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|Title:||Detection and quantification of nitrifying bacteria from South African biological nutrient removal plants||Authors:||Ramdhani, Nishani||Issue Date:||30-Jul-2013||Abstract:||Nitrification is a crucial step in biological nutrient removal (BNR) processes, mostly carried out by a group of nitrifying bacteria which includes ammonia-oxidising bacteria (AOB) and nitrite-oxidising bacteria (NOB). Nitrification failure has proven to be a common operational problem in full-scale wastewater treatment plants (WWTP) since nitrifying bacteria are very sensitive to sudden changes in environmental or plant operating conditions. The current investigation was carried out to advance our understanding of the distribution of nitrifying bacterial populations and their performance at three different BNR plants in KwaZulu-Natal, South Africa. The latest molecular techniques such as fluorescent in situ hybridisation (FISH)-confocal scanning laser microscopy (CSLM), polymerase chain reaction (PCR) and real-time quantitative PCR (Q-PCR) were applied to detect and quantify nitrifying bacteria. When using FISH to target the nitrifying population, it necessitated optimising pre-treatment protocols of the samples to improve accuracy during quantification. Sonication was found to be the superior method of dispersion based on the least disruption of nitrifier cell integrity, irrespective of the sludge type. The effect of plant configurations and wastewater characteristics on the distribution of the nitrifying bacterial population and subsequently on the nitrification performance was evaluated using FISH and PCR. FISH results revealed the dominance of Nitrosomonas (AOB), Nitrobacter (NOB) and Nitrospira (NOB) for all BNR plants. The 16S rRNA analysis of PCR products using genus-specific primers, revealed the presence of more than one species of the same group at these plants. Nitrosomonas spp. including Nitrosomonas halophila, Nitrosomonas eutropha, Nitrosomonas europaea, Nitrosomonas aestuarii and an unidentified Nitrosomonas spp. were found to dominate among the AOB and Nitrobacter vulgaris, Nitrobacter alkalicus, Nitrobacter hamburgensis and an unidentified Nitrobacter spp. were the dominant species for NOB. Among these species, Nitrosomonas aestuarii, Nitrosomonas europaea, Nitrobacter hamburgensis were detected only from the industrial wastewater samples. The efficiency of two commonly used techniques viz., FISH and Q-PCR for the detection of nitrifiers from WWTP were also studied and compared, specifically targeting Nitrobacter sp. Even though there were slight variations in the quantification results, changes in the Nitrobacter community at these plants were consistent for both FISH and Q-PCR results. Both techniques have their own limitations and advantages. This study has helped to add to the platform of understanding the distribution and activity of nitrifying bacteria by correlating population dynamics with the operational parameters at full-scale level. The observations made in this study will assist researchers and engineers to minimise future nitrification failure at full-scale BNR plants. This study also confirmed the highly complex activities of wastewater treatment processes, which is dependant on a number of factors. Specific AOB or NOB predominant in wastewater rather suggests that the wastewater type and characteristics may contribute to significantly different microbial environments. Among the AOB, Nitrosomonas dominated at all BNR plants throughout the study period and for NOB both Nitrobacter and Nitrospira were found in significant numbers but their dominance varied across the plants. These dissimilar, distinct distribution patterns could be attributed to their environment which in turn impacted on the nitrification performance of the system. It was also noted that the co-existence of more than one group of these communities at the same plant could help the plant escape complete functional failures such as nitrification, due to sudden changes in temperature and substrate concentrations, as this function can be performed by different groups. Although it would have been meritorious to conduct a nitrogen balance in this study, this was not possible since the research focused on full-scale systems.||Description:||Submitted in fulfillment for the requirements for the Degree of Doctor of Technology: Biotechnology, Durban University of Technology, 2012.||URI:||http://hdl.handle.net/10321/874|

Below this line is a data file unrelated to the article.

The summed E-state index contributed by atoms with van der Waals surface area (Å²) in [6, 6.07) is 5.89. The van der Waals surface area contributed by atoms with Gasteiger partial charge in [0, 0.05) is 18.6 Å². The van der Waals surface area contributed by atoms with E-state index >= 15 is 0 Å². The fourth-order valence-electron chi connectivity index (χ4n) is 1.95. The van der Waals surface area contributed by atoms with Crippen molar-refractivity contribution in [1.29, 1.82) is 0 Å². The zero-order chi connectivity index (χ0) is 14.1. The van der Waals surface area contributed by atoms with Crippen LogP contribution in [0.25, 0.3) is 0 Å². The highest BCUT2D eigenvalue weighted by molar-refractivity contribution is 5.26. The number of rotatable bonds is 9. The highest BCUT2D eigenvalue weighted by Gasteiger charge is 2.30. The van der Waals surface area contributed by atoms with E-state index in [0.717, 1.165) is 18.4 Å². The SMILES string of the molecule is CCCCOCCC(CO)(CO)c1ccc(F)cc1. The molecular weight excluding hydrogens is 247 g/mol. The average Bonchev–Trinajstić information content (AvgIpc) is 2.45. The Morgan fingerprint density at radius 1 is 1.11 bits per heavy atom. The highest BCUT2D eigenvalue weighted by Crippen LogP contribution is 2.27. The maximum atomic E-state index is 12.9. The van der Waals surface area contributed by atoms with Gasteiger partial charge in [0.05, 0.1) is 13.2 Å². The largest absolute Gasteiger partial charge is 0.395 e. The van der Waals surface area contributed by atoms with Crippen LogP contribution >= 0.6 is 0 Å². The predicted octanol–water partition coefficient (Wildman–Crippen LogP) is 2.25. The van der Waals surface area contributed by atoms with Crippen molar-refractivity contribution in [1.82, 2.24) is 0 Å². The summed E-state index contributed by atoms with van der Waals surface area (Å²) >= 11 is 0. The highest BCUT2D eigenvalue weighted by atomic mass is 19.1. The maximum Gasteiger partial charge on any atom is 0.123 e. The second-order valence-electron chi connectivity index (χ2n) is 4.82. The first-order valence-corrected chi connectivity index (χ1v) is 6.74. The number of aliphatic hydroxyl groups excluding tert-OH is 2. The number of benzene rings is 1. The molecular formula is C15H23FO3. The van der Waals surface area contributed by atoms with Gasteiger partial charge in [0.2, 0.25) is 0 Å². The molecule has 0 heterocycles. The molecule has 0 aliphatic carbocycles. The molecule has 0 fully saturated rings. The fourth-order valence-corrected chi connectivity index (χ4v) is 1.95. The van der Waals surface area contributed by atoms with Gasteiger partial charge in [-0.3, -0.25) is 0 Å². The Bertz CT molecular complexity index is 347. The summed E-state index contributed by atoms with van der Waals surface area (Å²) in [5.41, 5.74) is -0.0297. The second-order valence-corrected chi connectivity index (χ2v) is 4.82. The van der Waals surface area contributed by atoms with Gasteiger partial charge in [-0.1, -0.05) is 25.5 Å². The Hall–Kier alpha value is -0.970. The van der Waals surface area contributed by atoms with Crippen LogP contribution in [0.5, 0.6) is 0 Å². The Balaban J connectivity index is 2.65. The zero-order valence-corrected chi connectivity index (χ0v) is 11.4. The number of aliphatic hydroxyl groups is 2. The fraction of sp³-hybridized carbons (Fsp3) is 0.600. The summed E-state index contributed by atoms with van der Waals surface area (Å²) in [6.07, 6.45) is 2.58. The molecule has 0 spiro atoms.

|Appears in Collections:||Theses and dissertations (Applied Sciences)|
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